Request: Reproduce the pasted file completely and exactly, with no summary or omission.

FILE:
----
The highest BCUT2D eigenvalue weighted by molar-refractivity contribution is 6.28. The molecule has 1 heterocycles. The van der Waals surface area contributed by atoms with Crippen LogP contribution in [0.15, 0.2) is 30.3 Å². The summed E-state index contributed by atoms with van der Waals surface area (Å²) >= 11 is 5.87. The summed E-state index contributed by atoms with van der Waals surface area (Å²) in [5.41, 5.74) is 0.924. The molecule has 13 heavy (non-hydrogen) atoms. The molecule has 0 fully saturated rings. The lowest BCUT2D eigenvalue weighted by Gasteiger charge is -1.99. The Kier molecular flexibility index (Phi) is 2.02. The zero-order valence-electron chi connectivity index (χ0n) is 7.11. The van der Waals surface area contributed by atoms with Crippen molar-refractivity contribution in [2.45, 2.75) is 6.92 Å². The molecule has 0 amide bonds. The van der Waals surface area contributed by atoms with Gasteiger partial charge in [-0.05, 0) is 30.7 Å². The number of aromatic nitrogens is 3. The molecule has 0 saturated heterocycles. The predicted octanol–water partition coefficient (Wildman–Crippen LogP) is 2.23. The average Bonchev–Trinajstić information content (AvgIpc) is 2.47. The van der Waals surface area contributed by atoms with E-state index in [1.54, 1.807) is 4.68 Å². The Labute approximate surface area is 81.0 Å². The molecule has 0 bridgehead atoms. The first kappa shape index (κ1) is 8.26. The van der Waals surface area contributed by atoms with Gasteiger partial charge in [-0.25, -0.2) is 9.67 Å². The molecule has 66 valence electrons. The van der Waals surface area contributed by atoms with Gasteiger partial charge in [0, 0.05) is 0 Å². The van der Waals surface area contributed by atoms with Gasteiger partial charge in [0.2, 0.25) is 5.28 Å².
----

The highest BCUT2D eigenvalue weighted by molar-refractivity contribution is 6.28. The molecule has 1 heterocycles. The van der Waals surface area contributed by atoms with Crippen LogP contribution in [0.15, 0.2) is 30.3 Å². The summed E-state index contributed by atoms with van der Waals surface area (Å²) >= 11 is 5.87. The summed E-state index contributed by atoms with van der Waals surface area (Å²) in [5.41, 5.74) is 0.924. The molecule has 13 heavy (non-hydrogen) atoms. The molecule has 0 fully saturated rings. The lowest BCUT2D eigenvalue weighted by Gasteiger charge is -1.99. The Kier molecular flexibility index (Phi) is 2.02. The zero-order valence-electron chi connectivity index (χ0n) is 7.11. The van der Waals surface area contributed by atoms with Crippen molar-refractivity contribution in [2.45, 2.75) is 6.92 Å². The molecule has 0 amide bonds. The van der Waals surface area contributed by atoms with Gasteiger partial charge in [-0.05, 0) is 30.7 Å². The number of aromatic nitrogens is 3. The molecule has 0 saturated heterocycles. The predicted octanol–water partition coefficient (Wildman–Crippen LogP) is 2.23. The average Bonchev–Trinajstić information content (AvgIpc) is 2.47. The van der Waals surface area contributed by atoms with E-state index in [1.54, 1.807) is 4.68 Å². The Labute approximate surface area is 81.0 Å². The molecule has 0 bridgehead atoms. The first kappa shape index (κ1) is 8.26. The van der Waals surface area contributed by atoms with Gasteiger partial charge in [-0.25, -0.2) is 9.67 Å². The molecule has 66 valence electrons. The van der Waals surface area contributed by atoms with Gasteiger partial charge in [0, 0.05) is 0 Å². The van der Waals surface area contributed by atoms with Gasteiger partial charge in [0.2, 0.25) is 5.28 Å².